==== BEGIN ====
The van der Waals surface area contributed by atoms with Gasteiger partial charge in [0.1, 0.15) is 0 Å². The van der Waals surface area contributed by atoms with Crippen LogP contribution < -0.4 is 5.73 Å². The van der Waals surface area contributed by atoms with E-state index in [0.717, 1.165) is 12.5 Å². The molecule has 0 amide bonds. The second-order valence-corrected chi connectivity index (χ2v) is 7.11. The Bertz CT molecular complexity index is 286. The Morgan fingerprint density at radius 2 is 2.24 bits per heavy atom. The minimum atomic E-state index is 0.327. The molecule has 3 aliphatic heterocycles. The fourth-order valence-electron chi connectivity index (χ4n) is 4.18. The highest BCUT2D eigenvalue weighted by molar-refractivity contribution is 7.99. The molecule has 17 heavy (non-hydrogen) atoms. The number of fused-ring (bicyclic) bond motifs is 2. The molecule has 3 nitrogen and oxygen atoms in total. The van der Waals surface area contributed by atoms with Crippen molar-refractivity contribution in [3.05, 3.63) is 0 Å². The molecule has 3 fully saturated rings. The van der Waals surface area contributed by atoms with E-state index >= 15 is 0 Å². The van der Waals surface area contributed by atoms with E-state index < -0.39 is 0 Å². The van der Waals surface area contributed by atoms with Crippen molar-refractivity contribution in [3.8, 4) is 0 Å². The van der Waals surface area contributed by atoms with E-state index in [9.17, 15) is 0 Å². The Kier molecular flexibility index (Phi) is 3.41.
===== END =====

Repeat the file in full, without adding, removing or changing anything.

The van der Waals surface area contributed by atoms with Gasteiger partial charge in [0.1, 0.15) is 0 Å². The van der Waals surface area contributed by atoms with Crippen LogP contribution < -0.4 is 5.73 Å². The van der Waals surface area contributed by atoms with E-state index in [0.717, 1.165) is 12.5 Å². The molecule has 0 amide bonds. The second-order valence-corrected chi connectivity index (χ2v) is 7.11. The Bertz CT molecular complexity index is 286. The Morgan fingerprint density at radius 2 is 2.24 bits per heavy atom. The minimum atomic E-state index is 0.327. The molecule has 3 aliphatic heterocycles. The fourth-order valence-electron chi connectivity index (χ4n) is 4.18. The highest BCUT2D eigenvalue weighted by molar-refractivity contribution is 7.99. The molecule has 17 heavy (non-hydrogen) atoms. The number of fused-ring (bicyclic) bond motifs is 2. The molecule has 3 nitrogen and oxygen atoms in total. The van der Waals surface area contributed by atoms with Crippen molar-refractivity contribution in [3.05, 3.63) is 0 Å². The molecule has 3 fully saturated rings. The van der Waals surface area contributed by atoms with E-state index >= 15 is 0 Å². The van der Waals surface area contributed by atoms with E-state index < -0.39 is 0 Å². The van der Waals surface area contributed by atoms with Crippen molar-refractivity contribution in [3.8, 4) is 0 Å². The van der Waals surface area contributed by atoms with E-state index in [9.17, 15) is 0 Å². The Kier molecular flexibility index (Phi) is 3.41.